28th District Update: Summer Tours and the new 988 Suicide and Crisis Hotline

Dear Friends and Neighbors,

Its hot out there! During extreme heat events it is important to remember to drink lots of water and keep out of the sun. That is why access to power and water is vital during extreme heat events. As a reminder, utilities are now prohibited from shutting off your power, water, or gas for nonpayment during any National Weather Service heat event. We already prevent utilities from cutting off access during winter storms and new legislation that is now in effect will ensure everyone has access to power and water during extreme heat events.

Extreme heat can also lead to fires as we saw at Fort Steilacoom Park earlier this month. As a reminder, keeping your yard trimmed can cut down on fuel for wildfires and prevent a small fire from getting out of control quickly. Pierce County is currently under a burn ban (unless you are using a gas grill). Stay safe out there and enjoy the warm weather!

988 Suicide and Crisis Lifeline

hotline operator

Last month, I joined Rep. Tina Orwall from Des Moines to visit with South Sound 911 as well as local police and fire chiefs to discuss the roll out of the new 988 Suicide and Crisis Lifeline. The new 988 line has now been live for one year and is already making a big impact. It provides an alternative response to someone who is suicidal or suffering from a mental health crisis. Here in Pierce County, the hotline will either provide a mental health counselor over the phone, in person, or with firefighters/law enforcement if necessary. The hotline can make sure that people in crisis are getting the most appropriate response.

In talking with law enforcement and firefighters from the south sound, it is already clear that 988 is making an impact and freeing up law enforcement and firefighting resources for tasks they are better suited for.

This year, Rep. Orwall sponsored HB 1134 which will support the creation of trauma-informed clinical teams that can rapidly respond in person to a crisis as an alternative to law enforcement. These new resources will provide more appropriate options for people experiencing behavioral health crisis.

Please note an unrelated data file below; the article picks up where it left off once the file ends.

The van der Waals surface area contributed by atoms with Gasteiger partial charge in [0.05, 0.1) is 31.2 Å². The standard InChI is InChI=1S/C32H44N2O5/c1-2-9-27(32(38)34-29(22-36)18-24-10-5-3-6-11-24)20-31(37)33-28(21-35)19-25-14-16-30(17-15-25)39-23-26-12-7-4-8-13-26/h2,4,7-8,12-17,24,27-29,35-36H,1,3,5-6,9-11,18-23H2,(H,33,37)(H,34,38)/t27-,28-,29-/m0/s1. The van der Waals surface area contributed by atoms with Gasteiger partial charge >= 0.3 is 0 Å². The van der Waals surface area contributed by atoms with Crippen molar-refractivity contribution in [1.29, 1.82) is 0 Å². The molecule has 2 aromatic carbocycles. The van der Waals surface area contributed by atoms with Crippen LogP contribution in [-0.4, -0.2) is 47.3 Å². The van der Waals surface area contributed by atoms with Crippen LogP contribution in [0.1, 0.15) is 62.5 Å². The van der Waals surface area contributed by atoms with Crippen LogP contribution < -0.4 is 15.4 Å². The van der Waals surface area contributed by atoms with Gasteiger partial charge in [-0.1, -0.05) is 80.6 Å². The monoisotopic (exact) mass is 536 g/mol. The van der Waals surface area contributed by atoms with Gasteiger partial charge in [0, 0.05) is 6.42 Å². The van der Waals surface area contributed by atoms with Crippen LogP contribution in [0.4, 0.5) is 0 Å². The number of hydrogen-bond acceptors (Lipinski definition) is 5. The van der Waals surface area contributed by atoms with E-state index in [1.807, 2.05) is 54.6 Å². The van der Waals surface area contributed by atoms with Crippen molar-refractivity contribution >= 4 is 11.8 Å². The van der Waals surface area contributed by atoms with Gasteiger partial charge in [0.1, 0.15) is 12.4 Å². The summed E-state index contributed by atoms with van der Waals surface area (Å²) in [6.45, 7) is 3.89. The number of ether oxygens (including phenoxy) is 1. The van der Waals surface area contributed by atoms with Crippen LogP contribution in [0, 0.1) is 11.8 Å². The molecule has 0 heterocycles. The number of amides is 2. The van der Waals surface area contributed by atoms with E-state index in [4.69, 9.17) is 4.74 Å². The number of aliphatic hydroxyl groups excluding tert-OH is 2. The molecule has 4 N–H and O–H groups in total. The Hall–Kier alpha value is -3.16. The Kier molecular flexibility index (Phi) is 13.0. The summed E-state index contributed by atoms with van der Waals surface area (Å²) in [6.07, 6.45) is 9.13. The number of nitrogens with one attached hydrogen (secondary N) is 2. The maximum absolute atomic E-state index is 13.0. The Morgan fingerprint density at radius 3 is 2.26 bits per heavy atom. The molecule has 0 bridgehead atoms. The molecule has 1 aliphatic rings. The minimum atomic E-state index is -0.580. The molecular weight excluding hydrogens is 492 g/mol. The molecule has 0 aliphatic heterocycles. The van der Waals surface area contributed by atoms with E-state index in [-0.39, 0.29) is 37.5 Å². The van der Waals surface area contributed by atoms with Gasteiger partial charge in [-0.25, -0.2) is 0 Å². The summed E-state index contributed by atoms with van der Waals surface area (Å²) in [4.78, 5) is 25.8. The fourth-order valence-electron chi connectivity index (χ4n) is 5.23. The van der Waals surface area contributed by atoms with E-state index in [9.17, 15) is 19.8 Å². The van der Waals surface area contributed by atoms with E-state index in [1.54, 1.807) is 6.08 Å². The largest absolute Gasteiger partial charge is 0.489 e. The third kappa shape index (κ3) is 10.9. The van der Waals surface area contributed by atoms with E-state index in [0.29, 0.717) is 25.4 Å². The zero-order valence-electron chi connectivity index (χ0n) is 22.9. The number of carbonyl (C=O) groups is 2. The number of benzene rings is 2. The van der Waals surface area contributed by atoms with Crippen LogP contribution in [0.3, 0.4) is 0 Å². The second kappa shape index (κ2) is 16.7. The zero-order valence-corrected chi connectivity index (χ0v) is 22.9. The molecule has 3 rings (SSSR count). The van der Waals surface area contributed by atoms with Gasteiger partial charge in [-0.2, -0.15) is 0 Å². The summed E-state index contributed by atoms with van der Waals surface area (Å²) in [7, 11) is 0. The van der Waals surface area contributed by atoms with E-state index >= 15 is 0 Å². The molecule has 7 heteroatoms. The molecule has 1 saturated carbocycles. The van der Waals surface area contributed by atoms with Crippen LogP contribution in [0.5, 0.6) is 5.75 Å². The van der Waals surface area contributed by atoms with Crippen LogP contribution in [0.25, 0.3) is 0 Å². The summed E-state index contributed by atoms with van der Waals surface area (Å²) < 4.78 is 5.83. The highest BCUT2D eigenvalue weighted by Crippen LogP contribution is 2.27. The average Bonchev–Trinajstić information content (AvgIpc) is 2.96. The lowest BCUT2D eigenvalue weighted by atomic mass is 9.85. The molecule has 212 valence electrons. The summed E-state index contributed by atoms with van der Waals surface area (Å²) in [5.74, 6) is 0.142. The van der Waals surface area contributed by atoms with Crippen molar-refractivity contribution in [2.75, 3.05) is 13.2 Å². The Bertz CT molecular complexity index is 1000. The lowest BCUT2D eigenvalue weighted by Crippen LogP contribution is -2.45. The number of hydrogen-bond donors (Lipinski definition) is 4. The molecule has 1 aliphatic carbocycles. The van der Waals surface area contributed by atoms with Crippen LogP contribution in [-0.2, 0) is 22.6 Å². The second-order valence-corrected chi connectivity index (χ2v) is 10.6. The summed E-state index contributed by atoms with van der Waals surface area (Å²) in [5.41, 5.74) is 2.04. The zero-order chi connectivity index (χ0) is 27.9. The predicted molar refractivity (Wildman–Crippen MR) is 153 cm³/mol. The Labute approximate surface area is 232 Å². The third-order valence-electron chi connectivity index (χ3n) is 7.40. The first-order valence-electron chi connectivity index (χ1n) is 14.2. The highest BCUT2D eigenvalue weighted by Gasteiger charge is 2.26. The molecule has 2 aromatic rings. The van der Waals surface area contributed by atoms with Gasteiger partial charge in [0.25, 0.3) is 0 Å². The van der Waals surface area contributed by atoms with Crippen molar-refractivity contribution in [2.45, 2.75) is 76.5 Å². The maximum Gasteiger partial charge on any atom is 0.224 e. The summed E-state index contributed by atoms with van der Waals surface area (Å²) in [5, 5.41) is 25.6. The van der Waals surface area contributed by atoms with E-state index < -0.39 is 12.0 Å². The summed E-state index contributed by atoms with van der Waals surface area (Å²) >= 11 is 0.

Hanford Nuclear Reservation Tour

Earlier this summer, I traveled to the Tri-Cities to tour the Hanford Nuclear Reservation. While some might know Hanford as the site that produced the plutonium for the Manhattan Project, these days Hanford is the home of the Columbia Generating Station, Washington’s nuclear power plant, as well as the Pacific Northwest National Laboratory, the Fast Flux Test Facility, and the Laser Interferometer Gravitational-Wave Observatory. The Columbia Generating Station produces around 8% of the energy consumed each year in Washington.

During the tour we had a chance to learn about Advanced Small Modular Reactors. These smaller nuclear reactors are the future of nuclear energy. Cheaper to produce and with a much smaller physical footprint, they are also much safer than conventional nuclear power plants. Because their safety systems rely on passive systems that do not require human intervention, it is virtually impossible for a small modular reactor to melt down. They have great potential to supply carbon free energy going forward and will be a part of any policy that creates energy abundance.

McNeil Island Special Commitment Center Tour

The Department of Corrections closed its McNeil Island facility in 2011, but the Department of State Health and Human Services still runs a Special Commitment Center on McNeil Island. This facility houses those deemed “sexually violent predators” after their criminal sentence if they are still considered a threat to society. Last month, I visited the facility with Rep. Lauren Davis to get a better idea of how we are dealing with sexually violent predators and keeping our communities safe.

Because those held at the special commitment center are only civilly committed, they will one day most likely return to society. To help prepare for that they receive counseling, treatment, and coaching on life skills to help prepare them for the future. Once someone is released back into the community from the special treatment center, DOC and DSHS both keep very close tabs to ensure that an individual is not at risk to reoffend. If that person does do something illegal, they can be held accountable and returned to the special commitment center. The tour was a good chance to talk to the program manager and staff and better understand how we can keep our community safe from sexually violent predators.

If you have comments, questions, or ideas, please contact my office. I hope to hear from you soon!